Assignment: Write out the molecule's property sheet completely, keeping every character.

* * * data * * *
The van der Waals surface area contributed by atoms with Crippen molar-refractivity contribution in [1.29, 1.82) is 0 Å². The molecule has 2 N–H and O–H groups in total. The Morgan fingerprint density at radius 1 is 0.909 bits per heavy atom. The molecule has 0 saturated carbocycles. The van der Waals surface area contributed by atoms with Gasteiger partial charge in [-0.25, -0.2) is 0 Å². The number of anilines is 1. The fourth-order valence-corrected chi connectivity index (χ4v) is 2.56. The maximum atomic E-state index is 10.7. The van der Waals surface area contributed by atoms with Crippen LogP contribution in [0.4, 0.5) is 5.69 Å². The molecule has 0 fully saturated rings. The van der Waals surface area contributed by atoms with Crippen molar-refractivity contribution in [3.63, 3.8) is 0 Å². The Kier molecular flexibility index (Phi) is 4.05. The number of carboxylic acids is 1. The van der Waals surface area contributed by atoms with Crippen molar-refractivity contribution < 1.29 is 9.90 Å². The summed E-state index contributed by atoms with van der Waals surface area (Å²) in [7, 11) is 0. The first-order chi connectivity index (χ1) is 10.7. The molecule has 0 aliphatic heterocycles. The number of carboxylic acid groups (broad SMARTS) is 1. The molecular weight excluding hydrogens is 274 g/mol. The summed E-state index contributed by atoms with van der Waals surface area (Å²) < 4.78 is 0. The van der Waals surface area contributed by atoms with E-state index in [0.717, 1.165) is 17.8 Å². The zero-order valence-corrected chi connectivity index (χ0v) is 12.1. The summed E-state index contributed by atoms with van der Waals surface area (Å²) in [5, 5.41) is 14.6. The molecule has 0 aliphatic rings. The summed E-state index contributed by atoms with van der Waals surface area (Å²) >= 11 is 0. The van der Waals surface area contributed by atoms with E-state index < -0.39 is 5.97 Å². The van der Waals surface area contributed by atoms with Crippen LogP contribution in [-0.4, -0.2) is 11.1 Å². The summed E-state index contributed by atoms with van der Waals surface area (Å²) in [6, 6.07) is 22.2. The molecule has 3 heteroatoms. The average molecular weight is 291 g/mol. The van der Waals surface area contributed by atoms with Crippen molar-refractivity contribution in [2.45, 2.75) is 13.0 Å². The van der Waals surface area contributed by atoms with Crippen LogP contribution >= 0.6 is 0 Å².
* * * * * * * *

The van der Waals surface area contributed by atoms with Crippen molar-refractivity contribution in [1.29, 1.82) is 0 Å². The molecule has 2 N–H and O–H groups in total. The Morgan fingerprint density at radius 1 is 0.909 bits per heavy atom. The molecule has 0 saturated carbocycles. The van der Waals surface area contributed by atoms with Gasteiger partial charge in [-0.25, -0.2) is 0 Å². The number of anilines is 1. The fourth-order valence-corrected chi connectivity index (χ4v) is 2.56. The maximum atomic E-state index is 10.7. The van der Waals surface area contributed by atoms with Crippen LogP contribution in [0.4, 0.5) is 5.69 Å². The molecule has 0 fully saturated rings. The van der Waals surface area contributed by atoms with Crippen molar-refractivity contribution in [3.63, 3.8) is 0 Å². The Kier molecular flexibility index (Phi) is 4.05. The number of carboxylic acids is 1. The van der Waals surface area contributed by atoms with Crippen molar-refractivity contribution < 1.29 is 9.90 Å². The summed E-state index contributed by atoms with van der Waals surface area (Å²) in [7, 11) is 0. The first-order chi connectivity index (χ1) is 10.7. The molecule has 0 aliphatic heterocycles. The number of carboxylic acid groups (broad SMARTS) is 1. The molecular weight excluding hydrogens is 274 g/mol. The summed E-state index contributed by atoms with van der Waals surface area (Å²) < 4.78 is 0. The van der Waals surface area contributed by atoms with E-state index in [0.717, 1.165) is 17.8 Å². The zero-order valence-corrected chi connectivity index (χ0v) is 12.1. The summed E-state index contributed by atoms with van der Waals surface area (Å²) in [5, 5.41) is 14.6. The molecule has 0 aliphatic rings. The summed E-state index contributed by atoms with van der Waals surface area (Å²) >= 11 is 0. The van der Waals surface area contributed by atoms with E-state index < -0.39 is 5.97 Å². The van der Waals surface area contributed by atoms with Crippen LogP contribution in [-0.4, -0.2) is 11.1 Å². The summed E-state index contributed by atoms with van der Waals surface area (Å²) in [6, 6.07) is 22.2. The molecule has 3 heteroatoms. The average molecular weight is 291 g/mol. The van der Waals surface area contributed by atoms with Crippen molar-refractivity contribution in [2.45, 2.75) is 13.0 Å². The van der Waals surface area contributed by atoms with Crippen LogP contribution >= 0.6 is 0 Å².